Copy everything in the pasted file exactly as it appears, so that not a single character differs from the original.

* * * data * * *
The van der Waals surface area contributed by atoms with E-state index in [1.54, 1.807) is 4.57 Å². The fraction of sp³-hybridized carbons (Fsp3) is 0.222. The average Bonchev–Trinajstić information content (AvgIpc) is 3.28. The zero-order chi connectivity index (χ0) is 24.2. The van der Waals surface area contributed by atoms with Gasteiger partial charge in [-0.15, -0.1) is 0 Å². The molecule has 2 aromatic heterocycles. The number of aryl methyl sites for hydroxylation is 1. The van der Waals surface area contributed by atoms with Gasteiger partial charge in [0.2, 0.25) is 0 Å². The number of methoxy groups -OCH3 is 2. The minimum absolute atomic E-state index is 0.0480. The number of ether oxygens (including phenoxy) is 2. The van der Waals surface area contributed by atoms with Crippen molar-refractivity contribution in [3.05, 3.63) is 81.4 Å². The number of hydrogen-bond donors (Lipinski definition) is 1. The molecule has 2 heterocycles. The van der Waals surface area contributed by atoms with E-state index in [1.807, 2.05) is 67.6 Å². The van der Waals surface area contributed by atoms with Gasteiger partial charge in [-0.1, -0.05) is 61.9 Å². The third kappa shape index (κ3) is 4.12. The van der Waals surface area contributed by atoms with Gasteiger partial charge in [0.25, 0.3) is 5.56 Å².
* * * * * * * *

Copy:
The van der Waals surface area contributed by atoms with E-state index in [1.54, 1.807) is 4.57 Å². The fraction of sp³-hybridized carbons (Fsp3) is 0.222. The average Bonchev–Trinajstić information content (AvgIpc) is 3.28. The zero-order chi connectivity index (χ0) is 24.2. The van der Waals surface area contributed by atoms with Gasteiger partial charge in [-0.15, -0.1) is 0 Å². The molecule has 2 aromatic heterocycles. The number of aryl methyl sites for hydroxylation is 1. The van der Waals surface area contributed by atoms with Gasteiger partial charge in [0.2, 0.25) is 0 Å². The number of methoxy groups -OCH3 is 2. The minimum absolute atomic E-state index is 0.0480. The number of ether oxygens (including phenoxy) is 2. The van der Waals surface area contributed by atoms with Crippen molar-refractivity contribution in [3.05, 3.63) is 81.4 Å². The number of hydrogen-bond donors (Lipinski definition) is 1. The molecule has 2 heterocycles. The van der Waals surface area contributed by atoms with E-state index in [1.807, 2.05) is 67.6 Å². The van der Waals surface area contributed by atoms with Gasteiger partial charge in [-0.1, -0.05) is 61.9 Å². The third kappa shape index (κ3) is 4.12. The van der Waals surface area contributed by atoms with Gasteiger partial charge in [0.25, 0.3) is 5.56 Å².